A bane to press freedom — Sin Chew Daily

JULY 28 — The 1Malaysia Development Berhad (1MDB) issue is gathering more heat now.

The Edge Financial Daily and The Edge Weekly, both under The Edge Group, have had their publishing permits suspended for three months by the Home Ministry following their continued pursuit of the 1MDB issue.

This is a follow-up action by the government after it blocked the Sarawak Report site. The move also marked the government’s first action against the print media since the 1MDB scandal first came to light.

The print media was last targeted in the Ops Lalang in 1987, when the publishing permits of Sin Chew Daily, The Star andWatan were simultaneously suspended.

In the 1980s when internet was still out of bounds to majority of Malaysians, information access was rather restricted. It therefore came as no surprise that the government would deliberately threaten to punish newspapers for publishing things it did not like to see.

But in modern-day Malaysia where information is just a click or a tap away, it will be hardly persuasive if the government still resorts to the same old trick to gag the media, especially if the reasons offered are anything but convincing.

The reason given by the Home Ministry for the suspension of the two publications under The Edge Group was that their reports on 1MDB had created negative public perception of the government and had implicated the government and the country’s leader, which was seen as potentially detrimental to public order and national interest.

As such, they were seen as having violated the Printing Presses and Publications Act 1984.

Meanwhile, the 1MDB issue continues to snowball as the public query the whereabouts of billions of ringgit of public funds and the mystery surrounding the US$700 million (RM2.6 billion) purportedly transferred to the PM’s personal bank accounts.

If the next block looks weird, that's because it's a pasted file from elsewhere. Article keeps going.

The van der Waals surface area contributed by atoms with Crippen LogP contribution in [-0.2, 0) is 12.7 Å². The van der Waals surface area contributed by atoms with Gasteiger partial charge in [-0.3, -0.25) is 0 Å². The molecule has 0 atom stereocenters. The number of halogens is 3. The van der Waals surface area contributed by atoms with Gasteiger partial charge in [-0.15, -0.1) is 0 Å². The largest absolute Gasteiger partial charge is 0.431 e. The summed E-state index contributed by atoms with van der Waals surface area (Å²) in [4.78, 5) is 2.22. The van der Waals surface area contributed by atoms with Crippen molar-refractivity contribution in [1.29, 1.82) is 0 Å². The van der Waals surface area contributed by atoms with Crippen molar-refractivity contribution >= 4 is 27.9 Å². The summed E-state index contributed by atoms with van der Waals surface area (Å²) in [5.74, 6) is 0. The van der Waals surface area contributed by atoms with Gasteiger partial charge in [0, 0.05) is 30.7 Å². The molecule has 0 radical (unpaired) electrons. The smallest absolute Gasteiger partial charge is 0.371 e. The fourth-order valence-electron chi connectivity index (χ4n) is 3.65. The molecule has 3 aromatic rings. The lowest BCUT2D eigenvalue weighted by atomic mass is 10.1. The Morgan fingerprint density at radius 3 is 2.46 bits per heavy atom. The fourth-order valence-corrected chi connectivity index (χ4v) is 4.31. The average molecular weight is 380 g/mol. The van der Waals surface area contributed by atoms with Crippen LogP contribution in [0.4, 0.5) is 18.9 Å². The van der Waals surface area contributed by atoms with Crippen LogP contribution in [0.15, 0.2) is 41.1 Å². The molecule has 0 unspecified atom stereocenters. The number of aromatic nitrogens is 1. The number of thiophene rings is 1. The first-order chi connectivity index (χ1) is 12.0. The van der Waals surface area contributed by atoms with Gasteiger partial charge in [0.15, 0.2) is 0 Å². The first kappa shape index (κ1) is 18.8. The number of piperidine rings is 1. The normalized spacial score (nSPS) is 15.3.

The government has so far not offered an acceptable answer to the allegations and queries, but has instead targeted the media companies revealing the information.

It is natural that such an act has triggered powerful backlash in the media industry and community at large.

The media’s duty is to reveal any act of corruption and abuse of power on the part of the government in a bid to satisfy the public’s right to information while acting as checks and balances to the administration.

If the government feels that The Edge has misled the readers and has committed the serious offense of sedition, then it should come out with powerful evidences to support its claims, or seek legal avenues to penalise the publisher instead of slapping the order to suspend its publications.

Without the slightest doubt the home ministry’s move to suppress dissident voices from the media has severely tramped the freedom of expression in this country, which does not augur well in any way to a country that aspires to join the privileged league of fully developed nations in a couple of years.

Such a restrictive action against the media has drawn widespread attention from the international community, and could as well become an international laughing stock.

It seems that the country’s continuous slide in global press freedom rankings in recent years has not come about unfounded.

Not only should the government withdraw its suspension order, it must also immediately repeal the outdated Printing Presses and Publications Act 1984.

Only when the media are allowed to effectively discharge their duties as the Fourth Estate will social harmony and national interest be preserved. — TODAY

* This is the personal opinion of the writer and does not necessarily represent the views of Malay Mail Online.

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